To see another version: Tiatco, A. P. (2010). Libad nang Apung Iru and Pamamaku king Krus : Performances of ambivalence in Kapampangan cultural spectacles. 91–102.

Filipino All Saints Day 

Background: The informant is a 54 year old man. He was born in Pampanga, Philippines. The informant grew up as Catholic, later converting to evangelical Christianity and becoming a pastor. He was exposed to the tradition by living in the Philippines. 

Context: The context was, calling the informant on the phone and asking him about his religious traditions or experiences.

Text:

PG: All Saints Day, All Saints Day, is November 1st, because trick or trick is October 31

Me: Is All Saints Day kind of like your day of the dead?

PG: Day of the Dead, is like, is like the entire cemetery is full pack is like people goes there they’re like having a celebration you know fiesta is like celebration right? Yeah we fiesta, we piesta, we celebrate, it’s like a party. All saints day, all people goes to the cemetery we don’t do it in the house everyone goes there and all cemetery all over the world is full of people they edo the party there they bring boombox.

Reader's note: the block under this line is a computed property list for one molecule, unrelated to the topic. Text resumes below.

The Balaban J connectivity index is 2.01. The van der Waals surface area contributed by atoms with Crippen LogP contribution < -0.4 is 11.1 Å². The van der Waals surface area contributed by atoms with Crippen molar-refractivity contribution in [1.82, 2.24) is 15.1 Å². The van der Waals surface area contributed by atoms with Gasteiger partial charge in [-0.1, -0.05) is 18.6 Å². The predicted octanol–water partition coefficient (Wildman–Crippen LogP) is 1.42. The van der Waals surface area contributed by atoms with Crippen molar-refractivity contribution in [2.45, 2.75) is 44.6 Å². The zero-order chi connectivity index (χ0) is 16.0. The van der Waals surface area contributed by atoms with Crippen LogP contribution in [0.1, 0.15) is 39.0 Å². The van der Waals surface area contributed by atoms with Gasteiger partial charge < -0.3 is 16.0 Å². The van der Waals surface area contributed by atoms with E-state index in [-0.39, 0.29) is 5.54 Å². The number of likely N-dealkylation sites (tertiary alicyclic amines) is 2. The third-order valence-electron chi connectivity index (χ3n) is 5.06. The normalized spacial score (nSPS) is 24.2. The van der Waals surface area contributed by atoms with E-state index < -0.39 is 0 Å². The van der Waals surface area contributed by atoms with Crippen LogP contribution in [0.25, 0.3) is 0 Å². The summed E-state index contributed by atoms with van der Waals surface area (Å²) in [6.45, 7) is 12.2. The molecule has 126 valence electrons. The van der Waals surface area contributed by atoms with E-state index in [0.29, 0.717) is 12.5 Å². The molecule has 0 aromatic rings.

Me: You know how on day of the dead people create offriendas, the shrine looking things, do you guys do that”

PG: “Shrine looking thing? No, they just bring flowers and candles and make them lit all day”

Analysis:

Informant: For the informant, he seems very excited about All Saint’s Day and what it entails. It is a celebration of life and death.

Mine: in this celebration, it is significant because it crosses between life and death. There is no boundary to the celebration. Normally, secretaries are associated with dreary activities, but during this holiday, it completely changes the stereotype of it. Everything is lively and it changes the usual opinion on death. Death doesn’t always need to be something to be mourned but can also be celebrated because the person has lived a good long life. Traditions can make someone reexamine the context of something and see it from a new perspective.